Lenders did not require credit checks, verifications of deposit, or any underwriting formalities before disbursing funds for PPP loans to applicants.


At any time up to the maturity date of the loan, a borrower could apply for loan forgiveness so long as all the loan proceeds. Under the applicable PPP rules, the full principal of the PPP loan and any accrued interest was eligible for forgiveness if the business used the PPP loan on permissible business-related expenses and used a certain portion of the loan proceeds towards payroll costs.

Borrowers were eligible for forgiveness of eligible payroll costs if at least 60% of the loan proceeds were spent on actual payroll costs during the eight-week covered period. Borrowers were also eligible for forgiveness of nonpayroll costs such as mortgage payments, rent or lease payments, and utility payments.  To apply for loan forgiveness, the borrower was required to complete a Loan Forgiveness Application (SBA Form 3508) and submit it to its lender, or the lender that was servicing the PPP loan. The Loan Forgiveness Application then required the borrower to submit: (1) a PPP Loan Forgiveness Calculation Form; (2) PPP Schedule A; and (3) a Schedule A worksheet.

At any time up to the maturity date of the loan, a borrower could apply for

loan forgiveness so long as all the loan proceeds for which the borrower was requesting

forgiveness had been used. If borrowers did not apply for forgiveness within ten months after the last day of the covered period, then PPP loan payments were no longer deferred, and borrowers

were required to repay their loans to their PPP lender.  Like the PPP loan application, the PPP Loan Forgiveness Application required the business (through its authorized representative) to make several affirmative  certifications. Among them, the business’s authorized representative was required to certify the following statements were true:

  1. The dollar amount for which forgiveness is requested “was used to pay costs that are eligible for forgiveness (payroll costs to retain employees; business mortgage interest payments; business rent or lease payments; or business utility payments)”;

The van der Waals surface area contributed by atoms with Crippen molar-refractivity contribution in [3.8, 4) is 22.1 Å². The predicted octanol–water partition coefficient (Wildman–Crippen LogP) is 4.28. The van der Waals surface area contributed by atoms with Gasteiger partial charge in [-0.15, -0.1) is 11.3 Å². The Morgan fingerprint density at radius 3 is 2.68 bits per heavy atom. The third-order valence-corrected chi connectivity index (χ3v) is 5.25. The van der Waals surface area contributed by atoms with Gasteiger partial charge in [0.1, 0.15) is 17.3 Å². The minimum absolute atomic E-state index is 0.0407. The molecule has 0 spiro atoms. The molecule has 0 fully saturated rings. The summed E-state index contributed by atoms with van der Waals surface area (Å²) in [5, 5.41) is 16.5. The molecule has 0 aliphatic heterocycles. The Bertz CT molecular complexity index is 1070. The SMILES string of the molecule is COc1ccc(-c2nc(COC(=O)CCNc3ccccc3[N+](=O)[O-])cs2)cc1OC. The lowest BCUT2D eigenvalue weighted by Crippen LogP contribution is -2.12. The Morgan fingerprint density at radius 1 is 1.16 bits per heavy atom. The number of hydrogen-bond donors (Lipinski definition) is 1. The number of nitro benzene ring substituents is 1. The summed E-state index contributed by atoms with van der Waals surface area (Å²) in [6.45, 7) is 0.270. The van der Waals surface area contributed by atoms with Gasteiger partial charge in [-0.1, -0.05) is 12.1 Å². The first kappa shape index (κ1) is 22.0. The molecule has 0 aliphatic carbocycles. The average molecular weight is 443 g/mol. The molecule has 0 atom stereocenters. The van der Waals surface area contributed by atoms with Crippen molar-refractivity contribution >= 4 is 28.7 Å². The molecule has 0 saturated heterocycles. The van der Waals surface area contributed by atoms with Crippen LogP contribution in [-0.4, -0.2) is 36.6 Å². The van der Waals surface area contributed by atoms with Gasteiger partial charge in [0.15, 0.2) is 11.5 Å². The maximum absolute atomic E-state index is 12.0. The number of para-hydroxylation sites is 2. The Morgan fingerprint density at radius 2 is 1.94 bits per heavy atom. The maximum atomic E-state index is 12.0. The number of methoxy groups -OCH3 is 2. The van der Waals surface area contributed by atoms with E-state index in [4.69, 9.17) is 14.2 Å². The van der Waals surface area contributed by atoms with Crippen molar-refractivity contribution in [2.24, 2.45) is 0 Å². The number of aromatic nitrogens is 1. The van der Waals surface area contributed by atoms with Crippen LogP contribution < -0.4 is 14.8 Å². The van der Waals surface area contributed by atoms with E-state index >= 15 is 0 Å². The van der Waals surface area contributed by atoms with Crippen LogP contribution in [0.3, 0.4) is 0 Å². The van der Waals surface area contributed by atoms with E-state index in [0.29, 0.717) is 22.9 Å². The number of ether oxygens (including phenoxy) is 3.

2. The borrower understands that if the funds were knowingly used for unauthorized purposes, the federal government may pursue recovery of loan amounts and/or civil or criminal fraud charge; and
  3. “The information provided in this application and the information 12 provided in all supporting documents and forms is true and correct in all material respects.


As part of the PPP Application, defendants certify that it had employees for whom it paid salaries and payroll taxes or paid independent contractors, as reported on Form(s) 1099-MISC whom never existed or did not exist in the amounts represented.  Then, defendants would represent or swear, under the penalty of surgery, that the funds will be used to retain workers and maintain payroll or make mortgage interest payments, lease payments, and utility payments. .. [and] if the funds are knowingly used for unauthorized purposes, the federal government may hold [applicant] liable, such as for charges of fraud. During this process, defendants knew that it had no employees, or overstated the amount of employees it had, and that it paid no salaries or payroll taxes to any employees or independent contractors, when it did not.  Defendants also falsely and fraudulently represented that the funds sought in its application would be “used to retain workers and maintain payroll or make mortgage interest payments, lease payments, and utility payments” when, in fact, they intended to divert the funds to their personal use and benefit.  In reliance on such applications, the sponsoring bank would then pay the defendant or its company large sums of money.


When it came time to seek forgiveness of the wrongfully obtained loan, Defendants would false IRS Form 940 purporting to show that it made payments to employees. When in fact, no such Form 940 was ever filed with the IRS on 12 behalf of Defendant or its company.  Defendant’s application included  fictitious payroll ledger purporting to show the monthly wages of employees with an average monthly payroll of approximately exceeding the required minimum. In fact, at the time the Defendant’s application was filed State Agencies did not have any tax or wage reports to match payroll allegedly paid by Defendants to employees.  Defendants then disbursed the money to their own personal accounts for personal gain.

In these types of schemes, Defendants are typically charged with: 18 U.S.C. § 371 (Conspiracy) to Commit Bank Fraud, Bank Fraud pursuant to 18 U.S.C. § 1344 and Transactional Money Laundering pursuant to 18 U.S.C. § 1957.

18 U.S. Code § 371 – Conspiracy to commit offense or to defraud United States